Tolsona Mud Volcanoes
The Tolsona Number One mud volcano lies just a tenth of a mile north, and within easy walking distance, of Mile 173.2 of the Glenn Highway. This is roughly ten miles west of Glennallen, on top of the bluff just east of the Tolsona Creek crossing.
The mud volcano is about 8 meters high (25 feet), 180 meters wide and 270 meters long. Except for a bare region at the crest, the volcano is covered by brush and trees. At the crest, thirty to forty vents bubble out methane gas and water laced with sodium chloride and calcium chloride salts. The turbulent bubbling of the gas causes mud to be carried up with the water for deposition around the edges of each vent. An increase in the overall activity sometime in recent years has spilled a new layer of mud and salt down from the top of the volcano where it has killed brush and trees growing near the crest.
The seething cauldrons atop the Tolsona mud volcanoes (there are four of them in the area) hide a mystery, since no one really knows where the erupting methane gas comes from.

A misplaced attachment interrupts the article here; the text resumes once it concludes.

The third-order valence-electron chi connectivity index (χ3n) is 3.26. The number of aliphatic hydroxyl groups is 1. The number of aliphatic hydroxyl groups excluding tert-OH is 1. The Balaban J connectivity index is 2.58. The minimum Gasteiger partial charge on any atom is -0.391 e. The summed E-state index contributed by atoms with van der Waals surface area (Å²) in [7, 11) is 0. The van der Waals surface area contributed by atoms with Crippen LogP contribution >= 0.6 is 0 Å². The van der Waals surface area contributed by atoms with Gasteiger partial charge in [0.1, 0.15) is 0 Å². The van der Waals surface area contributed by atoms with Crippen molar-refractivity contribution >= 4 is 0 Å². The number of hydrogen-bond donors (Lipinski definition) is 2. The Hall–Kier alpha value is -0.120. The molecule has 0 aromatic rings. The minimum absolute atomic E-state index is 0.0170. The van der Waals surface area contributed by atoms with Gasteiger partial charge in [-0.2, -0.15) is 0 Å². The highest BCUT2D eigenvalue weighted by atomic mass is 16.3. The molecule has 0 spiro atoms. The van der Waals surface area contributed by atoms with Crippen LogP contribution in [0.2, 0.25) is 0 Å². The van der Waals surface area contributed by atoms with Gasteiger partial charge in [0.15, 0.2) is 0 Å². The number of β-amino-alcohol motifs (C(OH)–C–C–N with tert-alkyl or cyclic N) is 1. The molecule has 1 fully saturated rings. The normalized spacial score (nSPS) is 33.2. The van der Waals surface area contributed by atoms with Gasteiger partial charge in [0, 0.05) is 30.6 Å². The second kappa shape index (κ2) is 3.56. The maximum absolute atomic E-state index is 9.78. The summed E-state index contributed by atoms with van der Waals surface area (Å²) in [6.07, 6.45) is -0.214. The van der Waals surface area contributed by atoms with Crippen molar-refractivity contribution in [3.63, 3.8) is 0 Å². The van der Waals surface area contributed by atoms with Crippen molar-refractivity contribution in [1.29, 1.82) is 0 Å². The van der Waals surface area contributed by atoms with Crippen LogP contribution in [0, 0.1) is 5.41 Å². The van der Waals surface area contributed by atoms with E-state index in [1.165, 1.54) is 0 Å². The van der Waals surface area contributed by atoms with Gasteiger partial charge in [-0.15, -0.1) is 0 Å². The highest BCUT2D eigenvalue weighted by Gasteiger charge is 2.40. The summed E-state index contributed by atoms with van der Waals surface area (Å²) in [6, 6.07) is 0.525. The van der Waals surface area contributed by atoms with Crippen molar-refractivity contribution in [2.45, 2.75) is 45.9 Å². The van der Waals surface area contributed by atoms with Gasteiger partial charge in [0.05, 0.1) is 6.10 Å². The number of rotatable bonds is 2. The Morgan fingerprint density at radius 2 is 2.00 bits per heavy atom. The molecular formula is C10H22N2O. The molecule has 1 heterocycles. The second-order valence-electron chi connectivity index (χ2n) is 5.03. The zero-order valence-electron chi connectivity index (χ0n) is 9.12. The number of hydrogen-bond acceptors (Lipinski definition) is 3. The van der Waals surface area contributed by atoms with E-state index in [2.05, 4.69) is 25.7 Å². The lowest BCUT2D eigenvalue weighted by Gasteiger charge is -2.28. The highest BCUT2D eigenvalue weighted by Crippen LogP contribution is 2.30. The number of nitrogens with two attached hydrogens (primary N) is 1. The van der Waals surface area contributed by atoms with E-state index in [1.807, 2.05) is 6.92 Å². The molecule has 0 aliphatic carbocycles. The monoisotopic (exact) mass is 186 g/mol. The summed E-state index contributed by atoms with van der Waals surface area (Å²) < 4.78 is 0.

Methane is the simplest of the hydrocarbon compounds, being composed of one carbon atom and four atoms of hydrogen. It is colorless and odorless, but it burns right smartly. Mixed with air in proper proportions, it burns explosively. Consequently, it has caused many deaths among coal miners, who call the substance "marsh gas" or "fire damp."
One source of methane is decomposition of organic material under anaerobic (lacking in air) conditions. Thus it is possible that the methane bubbling up through the Tolsona mud volcanoes derives from coal beds or other hydrocarbon sources in the rocks not far below. Certainly methane is the chief constituent of natural gas; more than 80% of the gas that will be transported in the proposed gasline to be built in Alaska and Canada is methane.
Another possibility is that the methane bubbling up through the Tolsona mud volcanoes comes from deep within the earth where it was trapped or evolved during the formation of the solid earth itself.